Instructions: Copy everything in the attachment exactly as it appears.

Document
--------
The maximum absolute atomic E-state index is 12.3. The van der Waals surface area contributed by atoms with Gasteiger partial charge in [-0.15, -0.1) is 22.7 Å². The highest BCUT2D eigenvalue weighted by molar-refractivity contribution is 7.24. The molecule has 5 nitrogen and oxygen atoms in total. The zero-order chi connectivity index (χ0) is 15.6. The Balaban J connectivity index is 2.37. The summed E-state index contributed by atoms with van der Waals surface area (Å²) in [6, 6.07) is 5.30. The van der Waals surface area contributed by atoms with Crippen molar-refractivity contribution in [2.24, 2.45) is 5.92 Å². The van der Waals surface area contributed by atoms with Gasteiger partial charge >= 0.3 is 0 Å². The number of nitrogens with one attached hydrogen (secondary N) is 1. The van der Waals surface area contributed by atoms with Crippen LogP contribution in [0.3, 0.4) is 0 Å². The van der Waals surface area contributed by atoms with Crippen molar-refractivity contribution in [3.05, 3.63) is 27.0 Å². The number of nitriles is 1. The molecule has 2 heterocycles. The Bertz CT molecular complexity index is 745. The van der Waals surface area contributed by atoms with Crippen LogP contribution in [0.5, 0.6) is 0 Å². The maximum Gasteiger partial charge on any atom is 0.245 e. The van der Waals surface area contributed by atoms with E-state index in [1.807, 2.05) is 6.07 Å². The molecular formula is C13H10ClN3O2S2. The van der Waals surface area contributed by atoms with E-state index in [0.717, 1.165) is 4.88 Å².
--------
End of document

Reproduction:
The maximum absolute atomic E-state index is 12.3. The van der Waals surface area contributed by atoms with Gasteiger partial charge in [-0.15, -0.1) is 22.7 Å². The highest BCUT2D eigenvalue weighted by molar-refractivity contribution is 7.24. The molecule has 5 nitrogen and oxygen atoms in total. The zero-order chi connectivity index (χ0) is 15.6. The Balaban J connectivity index is 2.37. The summed E-state index contributed by atoms with van der Waals surface area (Å²) in [6, 6.07) is 5.30. The van der Waals surface area contributed by atoms with Crippen molar-refractivity contribution in [2.24, 2.45) is 5.92 Å². The van der Waals surface area contributed by atoms with Gasteiger partial charge >= 0.3 is 0 Å². The number of nitrogens with one attached hydrogen (secondary N) is 1. The van der Waals surface area contributed by atoms with Crippen LogP contribution in [0.3, 0.4) is 0 Å². The van der Waals surface area contributed by atoms with Crippen molar-refractivity contribution in [3.05, 3.63) is 27.0 Å². The number of nitriles is 1. The molecule has 2 heterocycles. The Bertz CT molecular complexity index is 745. The van der Waals surface area contributed by atoms with Crippen LogP contribution in [0.5, 0.6) is 0 Å². The maximum Gasteiger partial charge on any atom is 0.245 e. The van der Waals surface area contributed by atoms with E-state index in [1.807, 2.05) is 6.07 Å². The molecular formula is C13H10ClN3O2S2. The van der Waals surface area contributed by atoms with E-state index in [0.717, 1.165) is 4.88 Å².